Parents will typically do whatever it takes to keep their child from playing with the stove or running into a busy intersection. This might entail putting protective covers over the knobs on the stove, or adding a security system to one’s home, so a chime beeps every time a door opens.
While these measures are extremely helpful to help keep the boundary set to avoid a potentially dangerous situation, parents often feel guilty about taking similar action when it comes to keeping their child in their own bed at bedtime. Although not exactly life threatening if your toddler comes out of their room to sleep in your bed, if it is a boundary you have set, then it's important that you enforce it just the same.
When we tell our children something, and don’t enforce it, Mom and Dad start becoming full of idle threats and children quickly pick up on this. For example, if your child asks you for a cookie and you start off by saying no . . .and then after three more asks you relent, this teaches your child that they just need to get to about one minute of whining and Mom will finally cave.
This is the same when your toddler inevitably crawls out of their bed and into yours. You likely tell your little one that they need to stay in their bed all night long, but at 3 am, in your blissful sleep haze, you willingly help your kiddo into the bed, nestle them between you and your partner, and eagerly fall back asleep (well, as much as you possibly can with a small human lying perpendicular in your bed).
In this situation, due to fatigue and obligations of the next morning, succumbing to bedsharing with a child often happens out of pure exhaustion. However, I urge you – if this is a rule you have set for your child – you must act swiftly and consistently about taking your child back to their own bed, or this three-person-in-a bed situation will escalate to a nightly occurrence.
How do you do this exactly when many children will say they are afraid of the dark or the monsters under the bed?
If your child is generally happy go lucky during the day, and does not have excessive anxiety in daytime situations, then it’s much easier to work with, and conquer, those nighttime anxieties about staying in bed. Here are some tips:
Create a consistent bedtime routine. When your child can reliably expect the same activities in the same order at the same time every night, it creates a sense of security and order in your child’s brain. You will find they are more receptive to bedtime.
Around age two and a half, little ones start developing imaginations and fears. Around this time, they will typically ask for their bedrooms to have brighter light. This is normal and appropriate for this age group. My favorite night light and sound machine with colors and sounds that can be controlled by your mobile phone is the Hatch Rest. You can set one color for “nighttime” and a different color for “morning” so that your child has a visual sign as to when it is okay to come out of their room.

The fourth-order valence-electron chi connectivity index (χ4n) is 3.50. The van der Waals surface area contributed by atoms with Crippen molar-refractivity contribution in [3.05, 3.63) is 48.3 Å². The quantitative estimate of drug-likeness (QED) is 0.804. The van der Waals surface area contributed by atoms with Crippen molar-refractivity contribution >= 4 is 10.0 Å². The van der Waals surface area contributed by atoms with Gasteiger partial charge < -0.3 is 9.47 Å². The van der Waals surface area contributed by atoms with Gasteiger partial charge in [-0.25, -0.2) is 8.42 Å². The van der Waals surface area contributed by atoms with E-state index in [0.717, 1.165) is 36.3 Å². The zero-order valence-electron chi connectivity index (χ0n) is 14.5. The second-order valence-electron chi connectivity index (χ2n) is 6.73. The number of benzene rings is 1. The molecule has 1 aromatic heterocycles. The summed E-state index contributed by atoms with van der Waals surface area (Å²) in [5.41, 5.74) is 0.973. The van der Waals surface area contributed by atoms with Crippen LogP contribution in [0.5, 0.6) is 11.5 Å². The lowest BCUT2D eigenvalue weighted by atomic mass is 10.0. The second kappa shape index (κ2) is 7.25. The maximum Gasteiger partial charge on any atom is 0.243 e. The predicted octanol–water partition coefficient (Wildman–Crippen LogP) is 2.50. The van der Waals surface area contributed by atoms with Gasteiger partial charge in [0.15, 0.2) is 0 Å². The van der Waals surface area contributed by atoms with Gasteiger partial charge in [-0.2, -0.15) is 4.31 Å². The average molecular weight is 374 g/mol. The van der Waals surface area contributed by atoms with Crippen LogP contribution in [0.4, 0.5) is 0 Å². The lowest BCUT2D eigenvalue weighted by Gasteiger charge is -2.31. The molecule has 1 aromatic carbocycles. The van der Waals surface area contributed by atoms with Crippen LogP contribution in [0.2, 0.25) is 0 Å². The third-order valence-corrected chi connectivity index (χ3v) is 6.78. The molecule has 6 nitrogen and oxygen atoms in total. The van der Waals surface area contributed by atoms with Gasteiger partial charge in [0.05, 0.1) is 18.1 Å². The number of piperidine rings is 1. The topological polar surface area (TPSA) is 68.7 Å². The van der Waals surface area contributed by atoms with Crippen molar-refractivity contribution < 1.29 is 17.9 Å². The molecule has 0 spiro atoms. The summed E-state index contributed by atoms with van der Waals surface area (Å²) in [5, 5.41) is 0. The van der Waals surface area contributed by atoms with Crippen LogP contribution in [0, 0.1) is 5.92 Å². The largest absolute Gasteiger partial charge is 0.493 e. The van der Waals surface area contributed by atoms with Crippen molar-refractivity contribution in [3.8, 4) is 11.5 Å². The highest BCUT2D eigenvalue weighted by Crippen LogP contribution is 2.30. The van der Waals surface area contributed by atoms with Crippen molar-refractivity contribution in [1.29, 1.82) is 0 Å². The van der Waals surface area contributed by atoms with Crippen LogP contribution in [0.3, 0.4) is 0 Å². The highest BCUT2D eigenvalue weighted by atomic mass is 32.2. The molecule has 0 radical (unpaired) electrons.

Leave the bedroom door partially open. Most children prefer their bedroom doors open or will have a hard time falling asleep. A partially open door fosters the feeling of household connectivity to Mom and Dad and makes a child generally feel safer when they are not completely closed off in their room. Some parents opt to leave the door open while their child falls asleep, and close it once the child is asleep.
Encourage a special blanket or lovie to help your child feel safe. Once your child is one year old, they are old enough to have a blanket or lovie in their crib. Encourage an attachment object of this sort . . . this object will serve to help your little one feel safe and secure as the years go on.
Reaffirm that your child is safe! Refrain from looking for monsters with flashlights or playing into your children’s fantasies. Confirm that monsters are not real, your child is safe, and that Mom or Dad is nearby. Tape a picture of you and your spouse next to your child’s bed. Put a few drops of essential oil in a water spray bottle and let your child spray it around their room each night as “relaxation spray.”
Finally, if having your child sleep all night in their own room is important to you, you must enforce the boundary! If your child comes out in the middle of the night, it is crucial you consistently take them back to their room, or you will be a passive participant in creating a habit that will that much harder to break down the road – for both you and your child!
If you find yourself waking up in a bed of three, more often than you prefer, I can help you. Read more on how I help parents like you get your bed back!
Caroline Pavlinik is a baby and toddler sleep consultant, coaching parents how to gently and effectively teach their children how to sleep through the night and take age appropriate naps. To learn more or schedule a free consult, visit: www.bedtimesboss.com